Distributel logo
About the author

Arthur Czuma is a writer and consultant for several Ontario-based businesses including Distributel, a local ISP.



It’s not over yet.

Usage Based Billing has NOT been cancelled, only postponed.

The CRTC is not doing their job, but rather doing a disservice to Canada.

If you haven’t already, sign the petition. There are only 15027 signatures.

If you have already signed, who else should you be asking to sign?

That’s easy: anyone who uses the Internet.
Because Usage Based Billing will harm not only Canadians, but our Economy.

http://dissolvethecrtc.ca/

You can also call or write your MP, MP postal code look-up

Heritage Minister James Moore – email: Moore.J@parl.gc.ca

Industry Minister Tony Clement – email: Clemet1@parl.gc.ca

Prime Minister Stephen Harper – email: Harper.S@parl.gc.ca

After all, they work for us, don’t they?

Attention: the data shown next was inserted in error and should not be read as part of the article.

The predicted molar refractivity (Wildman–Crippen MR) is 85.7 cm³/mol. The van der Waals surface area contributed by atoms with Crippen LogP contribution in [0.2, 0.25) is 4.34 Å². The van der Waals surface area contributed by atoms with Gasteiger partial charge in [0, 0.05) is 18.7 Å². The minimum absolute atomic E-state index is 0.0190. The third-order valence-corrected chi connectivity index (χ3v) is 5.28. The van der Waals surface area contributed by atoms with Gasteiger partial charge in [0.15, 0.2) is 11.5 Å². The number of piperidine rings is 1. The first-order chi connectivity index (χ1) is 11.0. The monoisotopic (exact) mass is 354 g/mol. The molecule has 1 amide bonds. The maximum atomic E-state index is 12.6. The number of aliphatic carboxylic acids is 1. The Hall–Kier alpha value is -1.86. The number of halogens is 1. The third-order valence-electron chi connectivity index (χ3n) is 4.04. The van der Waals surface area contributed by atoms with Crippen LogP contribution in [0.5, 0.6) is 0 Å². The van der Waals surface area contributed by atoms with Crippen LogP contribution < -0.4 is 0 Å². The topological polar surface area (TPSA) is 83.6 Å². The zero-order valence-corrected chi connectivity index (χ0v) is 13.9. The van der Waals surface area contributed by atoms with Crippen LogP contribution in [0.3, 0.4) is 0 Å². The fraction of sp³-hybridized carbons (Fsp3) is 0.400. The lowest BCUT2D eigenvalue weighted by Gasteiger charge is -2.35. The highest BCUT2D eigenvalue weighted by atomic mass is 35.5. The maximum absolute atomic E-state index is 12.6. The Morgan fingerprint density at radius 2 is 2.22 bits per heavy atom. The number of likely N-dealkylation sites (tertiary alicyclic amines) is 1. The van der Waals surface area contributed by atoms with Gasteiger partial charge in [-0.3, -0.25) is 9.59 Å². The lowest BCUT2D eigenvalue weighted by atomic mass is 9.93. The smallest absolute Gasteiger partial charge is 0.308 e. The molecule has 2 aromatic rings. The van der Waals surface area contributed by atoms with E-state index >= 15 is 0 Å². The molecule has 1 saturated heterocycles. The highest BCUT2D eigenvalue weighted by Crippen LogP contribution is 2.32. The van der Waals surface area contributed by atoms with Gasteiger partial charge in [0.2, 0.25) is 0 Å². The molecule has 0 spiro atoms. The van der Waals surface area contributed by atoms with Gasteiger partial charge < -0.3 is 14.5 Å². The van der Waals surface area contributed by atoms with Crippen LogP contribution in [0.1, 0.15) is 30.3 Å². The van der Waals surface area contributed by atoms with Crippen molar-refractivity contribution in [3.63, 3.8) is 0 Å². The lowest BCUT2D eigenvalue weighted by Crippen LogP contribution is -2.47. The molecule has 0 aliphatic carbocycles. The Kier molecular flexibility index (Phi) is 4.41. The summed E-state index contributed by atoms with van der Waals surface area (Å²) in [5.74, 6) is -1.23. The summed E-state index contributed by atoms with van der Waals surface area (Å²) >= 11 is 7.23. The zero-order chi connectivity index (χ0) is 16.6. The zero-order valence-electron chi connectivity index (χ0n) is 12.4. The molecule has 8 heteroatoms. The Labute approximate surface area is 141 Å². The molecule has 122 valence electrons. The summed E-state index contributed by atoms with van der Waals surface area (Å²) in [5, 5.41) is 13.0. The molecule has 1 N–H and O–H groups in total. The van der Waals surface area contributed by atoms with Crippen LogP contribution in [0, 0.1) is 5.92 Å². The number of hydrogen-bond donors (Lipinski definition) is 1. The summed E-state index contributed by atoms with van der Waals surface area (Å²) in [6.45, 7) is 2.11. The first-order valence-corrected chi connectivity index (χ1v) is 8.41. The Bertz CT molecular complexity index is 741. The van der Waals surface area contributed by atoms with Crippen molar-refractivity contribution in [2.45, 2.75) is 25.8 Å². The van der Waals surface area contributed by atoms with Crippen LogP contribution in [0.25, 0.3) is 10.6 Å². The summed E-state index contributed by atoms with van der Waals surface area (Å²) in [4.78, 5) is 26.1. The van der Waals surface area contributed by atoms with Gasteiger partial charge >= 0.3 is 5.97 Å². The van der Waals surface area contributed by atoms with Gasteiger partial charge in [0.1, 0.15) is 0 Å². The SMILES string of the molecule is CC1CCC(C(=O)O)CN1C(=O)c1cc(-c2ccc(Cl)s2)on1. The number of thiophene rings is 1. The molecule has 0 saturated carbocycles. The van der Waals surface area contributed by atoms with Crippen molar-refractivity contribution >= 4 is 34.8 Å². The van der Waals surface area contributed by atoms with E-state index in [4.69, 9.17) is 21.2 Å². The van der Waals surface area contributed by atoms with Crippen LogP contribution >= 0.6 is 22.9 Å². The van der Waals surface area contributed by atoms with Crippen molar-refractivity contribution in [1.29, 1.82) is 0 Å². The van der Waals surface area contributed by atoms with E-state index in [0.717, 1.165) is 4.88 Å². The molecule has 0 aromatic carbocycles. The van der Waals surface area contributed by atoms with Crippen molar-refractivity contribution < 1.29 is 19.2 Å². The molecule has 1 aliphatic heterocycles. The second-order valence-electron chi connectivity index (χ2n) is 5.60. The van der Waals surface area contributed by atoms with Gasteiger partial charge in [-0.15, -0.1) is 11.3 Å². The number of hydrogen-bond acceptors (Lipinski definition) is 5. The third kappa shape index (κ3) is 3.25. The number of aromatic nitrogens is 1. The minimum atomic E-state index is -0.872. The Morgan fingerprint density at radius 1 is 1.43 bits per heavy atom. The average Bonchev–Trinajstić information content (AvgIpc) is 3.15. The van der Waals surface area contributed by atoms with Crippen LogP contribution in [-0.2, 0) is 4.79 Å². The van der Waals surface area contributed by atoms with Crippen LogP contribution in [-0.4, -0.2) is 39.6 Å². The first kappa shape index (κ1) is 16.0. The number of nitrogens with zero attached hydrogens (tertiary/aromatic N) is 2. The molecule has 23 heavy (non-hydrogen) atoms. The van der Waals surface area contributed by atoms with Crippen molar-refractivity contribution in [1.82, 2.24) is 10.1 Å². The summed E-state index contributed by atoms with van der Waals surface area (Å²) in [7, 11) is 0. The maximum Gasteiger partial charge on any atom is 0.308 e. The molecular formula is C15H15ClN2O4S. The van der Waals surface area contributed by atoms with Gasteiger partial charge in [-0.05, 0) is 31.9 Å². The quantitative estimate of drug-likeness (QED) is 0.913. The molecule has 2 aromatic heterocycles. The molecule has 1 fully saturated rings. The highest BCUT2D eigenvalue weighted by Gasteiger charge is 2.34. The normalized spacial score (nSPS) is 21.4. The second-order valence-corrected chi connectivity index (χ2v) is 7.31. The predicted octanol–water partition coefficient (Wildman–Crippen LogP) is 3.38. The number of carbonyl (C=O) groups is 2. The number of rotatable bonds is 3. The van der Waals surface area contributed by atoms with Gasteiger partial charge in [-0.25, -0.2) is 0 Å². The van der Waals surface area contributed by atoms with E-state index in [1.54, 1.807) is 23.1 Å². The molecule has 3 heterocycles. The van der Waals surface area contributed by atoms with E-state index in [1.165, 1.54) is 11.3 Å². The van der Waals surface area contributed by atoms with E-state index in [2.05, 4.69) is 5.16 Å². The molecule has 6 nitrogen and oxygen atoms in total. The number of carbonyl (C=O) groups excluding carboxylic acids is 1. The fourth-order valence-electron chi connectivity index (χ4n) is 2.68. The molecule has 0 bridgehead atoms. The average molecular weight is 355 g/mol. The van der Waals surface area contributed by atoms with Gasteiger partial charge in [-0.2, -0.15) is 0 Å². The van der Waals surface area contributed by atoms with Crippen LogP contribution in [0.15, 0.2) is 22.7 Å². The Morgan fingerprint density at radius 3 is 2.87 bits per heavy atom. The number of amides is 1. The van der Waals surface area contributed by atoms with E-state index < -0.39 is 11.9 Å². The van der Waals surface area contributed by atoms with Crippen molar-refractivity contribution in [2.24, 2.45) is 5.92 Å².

STOP Usage Based Billing

STOP Usage Based Billing



Advertisements

Posted in Changing the World | Tagged: , , , , , , , , , , , , , , , , | 1 Comment »

Scrooged out of Net Neutrality?

Posted by Laurel L. Russwurm on December 25, 2010

No Usage Based BillingA Guide to The Open Internet” is a wonderful InfoGraphic that does a masterful job of visually explaining the importance of Net Neutrality, by contrasting the Internet of the present with The Ghost of the Internet Yet to Come.  Anyone who doesn’t understand the issue should definitely take a look.

graphic showing internet "tubes"

This is essentially a public service announcement made by the page’s creator, Michael Ciarlo. who explains how his personal experience with Internet non-neutrality led him to make this statement.

In Canada we’ve seen similar instances to what he describes, as when Bell started throttling the Internet access of the Independent ISPs.  The fact is that at the time Bell had just launched their own download service, which Bell was not throttling. Incredibly, the CRTC gave Bell approval

More recently, just when NetFlix opens for business in Canada the CRTC renegged on the conditions that had been set for Bell Canada before Usage Based Billing could be imposed on the Independent ISPs from Bell. Apparently Bells Fibe TV service is NOT subject to caps and throttling. Again, non-neutrality.